R C Sheriff's 1920s anti war play Journey's End will open at the Comedy Theatre on 21st January. Set in the trenches of the First World War, a new arrival among a group of British officers is shocked to find the effect the experience has had on his former friend. The producer is Background Productions.

Actress Imogen Stubbs first play We Happy Few, starring Marcia Warren, Helen Ryan, Emma Pike and Cat Simmons, directed by Stephen Rayne, is currently at the Malvern Theatre. It tells the true story of the Osiris Repertory Company, a group of seven women who formed a touring theatre group during the Second World War, eventually building up a repertoire of over 100 plays, and giving some 1500 performances in school halls across Britain.

The Birmingham Stage Company production of Philippa Pearce's 1950s children's story Tom's Midnight Garden, adapted by David Wood, plays a season at the Old Rep in Birmingham from 19th November to 31st January, prior to an extensive regional tour. It features Stefan Butler, Claire Cooper, Howard Gossington, Geoff Plews, Margaret Robertson, Cameron Slater, Timothy Speyer and Susanna Tidy, and is directed by Graeme Messer. One night while he is staying with his aunt and uncle, in order to avoid catching measles from his brother, a boy hears the grandfather clock strike 13, and travels in time and space to a beautiful and mysterious Victorian garden.

The Oxford Samuel Beckett Theatre Trust is seeking applications for its award of up to 30,000 for emerging practitioners in experimental theatre. It will be given to the creative artist or group that submits a new bold, innovative and challenging project of outstanding merit, to help realise a fully resourced professional production. The winner will have the opportunity to perform a three week run at the Riverside Studios in November, plus support in financial management, contracting, press and publicity, and assistance in the long term strategic development of their work. Applications must be submitted by 20th February. Further information can be found on the OSBTT web site via the link from the Organisations section of TheatreNet.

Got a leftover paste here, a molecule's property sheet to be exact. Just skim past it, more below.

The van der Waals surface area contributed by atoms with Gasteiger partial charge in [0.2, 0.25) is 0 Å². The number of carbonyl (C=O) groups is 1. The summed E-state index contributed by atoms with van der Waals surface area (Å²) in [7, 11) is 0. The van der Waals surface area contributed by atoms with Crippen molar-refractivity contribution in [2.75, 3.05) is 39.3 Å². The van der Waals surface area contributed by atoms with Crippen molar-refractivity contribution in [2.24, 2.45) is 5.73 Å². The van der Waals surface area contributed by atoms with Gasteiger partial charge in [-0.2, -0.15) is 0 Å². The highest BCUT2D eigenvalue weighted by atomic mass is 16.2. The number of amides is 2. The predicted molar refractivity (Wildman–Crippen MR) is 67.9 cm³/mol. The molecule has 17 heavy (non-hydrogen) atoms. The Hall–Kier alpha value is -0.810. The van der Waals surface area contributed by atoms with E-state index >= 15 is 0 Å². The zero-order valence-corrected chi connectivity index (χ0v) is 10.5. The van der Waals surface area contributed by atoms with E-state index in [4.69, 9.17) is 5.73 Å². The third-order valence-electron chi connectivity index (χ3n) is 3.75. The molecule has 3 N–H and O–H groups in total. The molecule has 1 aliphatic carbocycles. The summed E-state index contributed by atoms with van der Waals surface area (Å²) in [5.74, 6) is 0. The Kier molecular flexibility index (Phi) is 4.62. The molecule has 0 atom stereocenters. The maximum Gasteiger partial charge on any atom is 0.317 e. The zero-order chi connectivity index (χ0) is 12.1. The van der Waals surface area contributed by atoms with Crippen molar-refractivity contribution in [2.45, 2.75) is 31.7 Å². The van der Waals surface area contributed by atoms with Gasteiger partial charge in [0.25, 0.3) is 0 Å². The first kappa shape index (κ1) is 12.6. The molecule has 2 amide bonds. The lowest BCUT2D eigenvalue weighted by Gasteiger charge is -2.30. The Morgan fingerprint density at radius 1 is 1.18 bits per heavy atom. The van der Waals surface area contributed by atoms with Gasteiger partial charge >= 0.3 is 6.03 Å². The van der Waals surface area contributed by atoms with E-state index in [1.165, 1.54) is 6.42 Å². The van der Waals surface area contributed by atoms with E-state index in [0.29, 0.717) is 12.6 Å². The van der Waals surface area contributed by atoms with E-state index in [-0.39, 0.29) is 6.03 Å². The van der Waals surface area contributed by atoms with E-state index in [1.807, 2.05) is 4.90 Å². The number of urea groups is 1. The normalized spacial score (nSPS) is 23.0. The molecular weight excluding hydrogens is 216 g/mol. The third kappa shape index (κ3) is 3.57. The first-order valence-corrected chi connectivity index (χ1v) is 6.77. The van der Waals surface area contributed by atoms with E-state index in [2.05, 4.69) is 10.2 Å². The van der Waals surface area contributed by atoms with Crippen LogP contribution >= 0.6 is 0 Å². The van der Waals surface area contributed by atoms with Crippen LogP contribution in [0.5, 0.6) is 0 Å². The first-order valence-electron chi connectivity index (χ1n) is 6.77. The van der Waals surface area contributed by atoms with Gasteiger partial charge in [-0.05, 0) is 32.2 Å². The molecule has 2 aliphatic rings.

The Rumour Machine says: that Holly Hunter may join the list of West End bound Hollywood names next year, reprising her role from the San Jose Repertory Theatre production of The Bog Of Cats, a new version of Medea by Irish playwright Marina Carr; that Simon Callow will star in Simon Gray's Holy Terror (a reworked version of his 1987 play Melon) early next year; that the musical based on the film Billy Elliot will premiere in Newcastle in August, retaining creatives director Stephen Daldry, writer Lee Hall and choreographer Peter Darling, with music by Elton John; and that Adam Cooper (the grown up Billy Elliot) will choreograph next year's Donmar Warehouse production of Grand Hotel. The Rumour Machine grinds on.